Mahābhārata – Episode 38 – Rāmopākhyāna (Part 1)

This article is part 38 of 41 in the series Mahābhārata

There was a great king named Aja in the Ikṣvāku dynasty. Daśaratha was his son. He had four sons who were all experts in dharma – Rāma, Lakṣmaṇa, Bharata, and Śatrughna. Rāma’s mother was Kausalyā; Bharata’s mother was Kaikeyi; Lakṣmaṇa- Śatrughna’s mother was Sumitrā. Janaka, the king of Videha, had a daughter named Sītā. Tvaṣṭṛ (Brahmā) himself created her to become the beloved queen of Rāma.

The creator of all the worlds and the self-existing one Prajāpati himself was the grandfather of Rāvaṇa. Pulastya was the son of Prajāpati, born from his mind. Pulastya had a son named Vaiśravaṇa; he left his father and went to live with his grandfather. Angered by this, Pulastya had another son named Viśravasa. Prajāpati Brahmā had great affection for his grandson Vaiśravaṇa and gave him immortality, immeasurable wealth, overlordship of the world, love for the Supreme, and a son by name Nalakubera. Viśravasa always looked upon Vaiśravaṇa with rage.

Vaiśravaṇa learnt that his father was angry with him and so he offered his father three rākṣasis – Puṣpotkaṭā, Rākā, and Mālinī – who would take care of his needs. They would entertain Pulastya with song and dance; pleased with their service the sage showed his love and affection to them. Puṣpotkaṭā gave birth to two sons who were of immense strength – Daśagrīva (Rāvaṇa) and Kumbhakarṇa; Mālinī gave birth to Vibhīṣaṇa; Rākā gave birth to Khara and Śūrpaṇakha. Among all of them Vibhīṣaṇa was the most good-looking, hardworking, and ardent protector of dharma. The oldest of them all, Daśagrīva, possessed great enthusiasm and immense valour; he became a skilled warrior. Kumbhakarṇa gained enormous strength, skills of magic and illusion, as well as a violent temper. Khara became accomplished in the art of archery; he began hating the Supreme, took to meat-eating, and would often cause trouble to the siddhas and sages. Śūrpaṇakha also developed a violent temperament. They all lived with their father on the Gandhamādana mountain. One day, they happened to see Vaiśravaṇa sitting with his father with great pomp and luxury. A competition was seeded with their desire to become like him. Therefore they undertook severe penance and impressed Brahmā. Rāvaṇa asked for the boon: “Let me not be defeated by any gandharva, deva, asura, yakṣa, rākṣasa, sarpa, kinnara, or bhūta!” He scornfully looked upon humans merely as animals that he ate. Kumbhakarṇa asked for prolonged sleep. Vibhīṣaṇa asked for the boon that however testing be the times, he should retain his dhārmic intellect and that he should obtain the brahmāstra without having to learn the science of it.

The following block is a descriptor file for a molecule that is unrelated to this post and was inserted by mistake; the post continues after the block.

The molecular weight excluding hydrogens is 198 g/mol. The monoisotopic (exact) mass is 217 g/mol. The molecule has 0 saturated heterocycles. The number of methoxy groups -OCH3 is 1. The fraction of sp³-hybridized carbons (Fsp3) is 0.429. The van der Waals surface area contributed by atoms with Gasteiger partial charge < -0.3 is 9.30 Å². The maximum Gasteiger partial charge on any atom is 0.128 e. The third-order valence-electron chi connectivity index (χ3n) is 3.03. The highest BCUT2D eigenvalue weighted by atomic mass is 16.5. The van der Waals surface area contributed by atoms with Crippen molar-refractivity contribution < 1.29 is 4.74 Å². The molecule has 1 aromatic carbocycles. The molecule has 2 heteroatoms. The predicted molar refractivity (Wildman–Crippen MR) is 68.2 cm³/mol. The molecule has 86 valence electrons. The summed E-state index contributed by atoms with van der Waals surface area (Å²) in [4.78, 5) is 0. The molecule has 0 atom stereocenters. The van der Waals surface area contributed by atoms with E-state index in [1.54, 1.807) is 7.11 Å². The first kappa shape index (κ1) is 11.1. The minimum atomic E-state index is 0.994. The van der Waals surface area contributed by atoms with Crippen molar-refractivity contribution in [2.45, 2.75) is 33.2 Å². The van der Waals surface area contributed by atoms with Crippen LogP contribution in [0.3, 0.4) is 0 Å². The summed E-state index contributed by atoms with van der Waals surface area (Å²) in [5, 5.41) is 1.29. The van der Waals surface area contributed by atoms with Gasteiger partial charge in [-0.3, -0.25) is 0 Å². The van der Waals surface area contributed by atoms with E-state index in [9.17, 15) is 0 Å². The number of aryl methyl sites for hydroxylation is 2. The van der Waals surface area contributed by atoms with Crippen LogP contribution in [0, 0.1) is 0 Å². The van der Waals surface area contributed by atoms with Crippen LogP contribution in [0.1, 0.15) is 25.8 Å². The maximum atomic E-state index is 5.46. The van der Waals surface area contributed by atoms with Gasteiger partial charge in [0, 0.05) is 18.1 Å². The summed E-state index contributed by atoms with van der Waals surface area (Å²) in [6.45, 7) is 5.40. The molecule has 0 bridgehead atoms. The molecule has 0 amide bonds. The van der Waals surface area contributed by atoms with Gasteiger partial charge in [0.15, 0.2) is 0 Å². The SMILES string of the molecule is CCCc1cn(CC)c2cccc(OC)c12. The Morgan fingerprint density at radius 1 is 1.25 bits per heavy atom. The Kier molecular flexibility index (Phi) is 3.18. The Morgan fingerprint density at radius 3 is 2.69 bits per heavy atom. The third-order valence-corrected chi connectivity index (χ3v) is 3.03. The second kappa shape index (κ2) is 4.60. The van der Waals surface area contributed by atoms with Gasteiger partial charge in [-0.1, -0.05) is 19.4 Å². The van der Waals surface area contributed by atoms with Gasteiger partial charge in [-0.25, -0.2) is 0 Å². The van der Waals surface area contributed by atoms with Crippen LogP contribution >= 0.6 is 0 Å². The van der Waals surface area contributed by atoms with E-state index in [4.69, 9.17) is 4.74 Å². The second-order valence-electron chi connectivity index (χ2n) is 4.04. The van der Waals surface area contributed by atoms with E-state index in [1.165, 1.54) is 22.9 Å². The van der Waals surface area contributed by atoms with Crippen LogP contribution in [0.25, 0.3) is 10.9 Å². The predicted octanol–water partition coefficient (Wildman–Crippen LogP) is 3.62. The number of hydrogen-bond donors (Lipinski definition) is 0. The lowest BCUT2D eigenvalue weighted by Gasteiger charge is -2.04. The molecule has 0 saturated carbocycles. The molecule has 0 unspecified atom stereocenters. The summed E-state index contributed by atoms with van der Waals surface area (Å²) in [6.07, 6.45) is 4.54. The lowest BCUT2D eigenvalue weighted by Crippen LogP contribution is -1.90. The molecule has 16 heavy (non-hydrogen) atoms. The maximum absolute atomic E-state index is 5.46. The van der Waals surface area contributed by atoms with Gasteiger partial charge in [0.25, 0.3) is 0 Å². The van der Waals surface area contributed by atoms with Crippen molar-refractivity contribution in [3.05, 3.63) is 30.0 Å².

Soon after he received the boon, Rāvaṇa went to Lanka, defeated Vaiśravaṇa in war, and drove him away; he went and settled in Gandhamādana. Rāvaṇa stole Vaiśravaṇa’s puṣpakavimāna; however, Vaiśravaṇa cursed him saying, “Let this never seat you; let this become the vehicle of one who kills you in battle! May you be destroyed soon for thus ill-treating me, one who is elder to you!” Vibhīṣaṇa was respectful towards Vaiśravaṇa and for that reason he was made the chief of the armies of the yakṣas and rākṣasas. The rākṣasas and piśācas made Daśagrīva their king. He would take any form at will, roam about the skies, grew tremendously strong, thrash the devas and daityas, loot all their gems and wealth, and bring it back to his kingdom. In this manner he tortured the people of the world and made them scream in pain, so he got the name Rāvaṇa – the one who makes people cry out.

Then, all the brahmaṛṣis, rājaṛṣis, and siddhas, placing Agni in front of them, went to Brahmā and pleaded for help. Brahmā said, “He cannot be defeated by the devas or asuras; let Viṣṇu undertake this task; to support him in this endeavour, let the devatas obtain children among the monkeys and the bears!” Then he called a gandharvā damsel named Dundubhi and ordered her to take birth as a hunchbacked old woman named Mandharā; then he told her what should be done.